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His hair is crisp, and black and long;
His face is like the tan;

His brow is wet with honest sweat-

He earns whatever he can,

And looks the whole world in the face,
For he owes not any man.

Week in, week out, from morn till night,

You can hear his bellows blow;

You can hear him swing his heavy sledge,
With measured beat and slow-

Like the sexton ringing the village bell,
When the evening sun is low.

And children, coming home from school,
Look in at the open door;

They love to see the flaming forge,
And hear the bellows roar,

And catch the burning sparks that fly
Like chaff from a threshing floor.

He goes on Sunday to the church,
And sits among the boys;

He hears the parson pray and preach--
He hears his daughter's voice
Singing in the village choir,

And it makes his heart rejoice.

It sounds to him like her mother's voice
Singing in Paradise!

..He needs must think of her once more,
How in the grave she lies;

And with his hard, rough hand he wipes
A tear out of his eyes.

Toiling, rejoicing, sorrowing,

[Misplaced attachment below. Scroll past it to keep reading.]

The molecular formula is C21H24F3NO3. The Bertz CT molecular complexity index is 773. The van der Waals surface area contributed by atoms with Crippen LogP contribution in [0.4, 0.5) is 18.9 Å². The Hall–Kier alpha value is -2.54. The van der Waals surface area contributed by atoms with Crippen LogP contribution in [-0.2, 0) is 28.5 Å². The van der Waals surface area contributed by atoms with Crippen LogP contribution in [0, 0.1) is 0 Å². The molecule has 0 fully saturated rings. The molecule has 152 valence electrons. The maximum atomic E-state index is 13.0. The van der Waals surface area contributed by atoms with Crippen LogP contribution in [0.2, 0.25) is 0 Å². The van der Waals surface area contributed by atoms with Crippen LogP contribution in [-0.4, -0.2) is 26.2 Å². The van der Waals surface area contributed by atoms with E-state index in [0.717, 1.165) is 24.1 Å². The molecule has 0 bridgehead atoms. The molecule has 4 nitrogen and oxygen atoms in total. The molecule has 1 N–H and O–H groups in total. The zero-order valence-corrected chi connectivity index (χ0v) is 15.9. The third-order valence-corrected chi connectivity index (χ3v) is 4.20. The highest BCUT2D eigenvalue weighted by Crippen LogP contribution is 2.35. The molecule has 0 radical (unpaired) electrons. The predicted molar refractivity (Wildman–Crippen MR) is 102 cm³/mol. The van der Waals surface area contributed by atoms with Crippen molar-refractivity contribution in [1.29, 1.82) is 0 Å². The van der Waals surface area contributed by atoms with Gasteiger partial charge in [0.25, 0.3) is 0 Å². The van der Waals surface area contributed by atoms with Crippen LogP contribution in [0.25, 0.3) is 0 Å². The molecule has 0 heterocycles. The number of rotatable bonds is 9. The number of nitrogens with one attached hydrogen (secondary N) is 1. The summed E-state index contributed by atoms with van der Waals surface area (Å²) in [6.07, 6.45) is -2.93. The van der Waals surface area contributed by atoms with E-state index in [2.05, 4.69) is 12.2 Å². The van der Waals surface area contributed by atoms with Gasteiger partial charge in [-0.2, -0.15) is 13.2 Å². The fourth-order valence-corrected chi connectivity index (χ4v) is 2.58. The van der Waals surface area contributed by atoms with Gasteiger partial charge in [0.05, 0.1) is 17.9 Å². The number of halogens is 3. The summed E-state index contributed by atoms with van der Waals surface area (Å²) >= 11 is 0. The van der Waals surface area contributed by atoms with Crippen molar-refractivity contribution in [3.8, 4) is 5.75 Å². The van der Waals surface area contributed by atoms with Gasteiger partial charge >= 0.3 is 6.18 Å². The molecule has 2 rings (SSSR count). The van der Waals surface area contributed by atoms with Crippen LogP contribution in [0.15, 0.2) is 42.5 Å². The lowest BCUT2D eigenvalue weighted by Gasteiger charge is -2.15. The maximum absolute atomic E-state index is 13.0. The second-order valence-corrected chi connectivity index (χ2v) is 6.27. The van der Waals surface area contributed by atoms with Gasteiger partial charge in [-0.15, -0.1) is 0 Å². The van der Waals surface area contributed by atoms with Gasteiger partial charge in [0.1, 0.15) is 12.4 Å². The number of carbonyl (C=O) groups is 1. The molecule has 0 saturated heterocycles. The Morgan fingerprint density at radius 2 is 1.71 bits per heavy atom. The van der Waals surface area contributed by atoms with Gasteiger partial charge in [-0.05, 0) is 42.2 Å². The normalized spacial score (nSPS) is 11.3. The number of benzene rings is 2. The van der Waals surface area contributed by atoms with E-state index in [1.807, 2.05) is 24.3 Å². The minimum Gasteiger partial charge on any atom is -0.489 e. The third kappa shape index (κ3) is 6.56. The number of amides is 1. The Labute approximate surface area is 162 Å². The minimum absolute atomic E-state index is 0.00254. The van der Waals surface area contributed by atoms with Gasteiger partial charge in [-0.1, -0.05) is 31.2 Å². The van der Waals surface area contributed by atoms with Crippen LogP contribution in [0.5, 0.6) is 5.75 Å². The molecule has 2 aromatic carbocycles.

Onward thro' life he goes;
Each morning sees some task begun,
Each evening sees it close-
Something attempted, something done,

earned a night's repose.

Thanks, thanks to thee, my worthy friend,
For the lesson thou hast taught!
Thus at the flaming forge of life

Our fortunes must be wrought-
Thus, on the sounding anvil, shaped
Each burning deed and thought!




To be cold and breathless-to feel not and speak not-this is not the end of existence to the men who have breathed their spirits into the institutions of their country, who have stamped their characters on the pillars of the age, who have poured their hearts' blood into the channels of the public prosperity. Tell me, ye who tread the sods of yon sacred height, is Warren dead? Can you not still see him, not pale and prostrate, the blood of his gallant heart pouring out of his ghastly wound, but moving resplendent over the field of honor, with the rose of heaven upon his cheek, and the fire of liberty in his eye? Tell me, ye who make your pious pilgrimage to the shades of Vernon, is Washington, indeed, shut up in that cold and narrow house? That which made these men, and men like these, cannot die. The hand that traced the charter of Independence is, indeed, motionless; the eloquent lips that sustained it are hushed; but the lofty spirits that conceived, resolved, and maintained it, and which alone, to such men, "make it life to live," these cannot expire: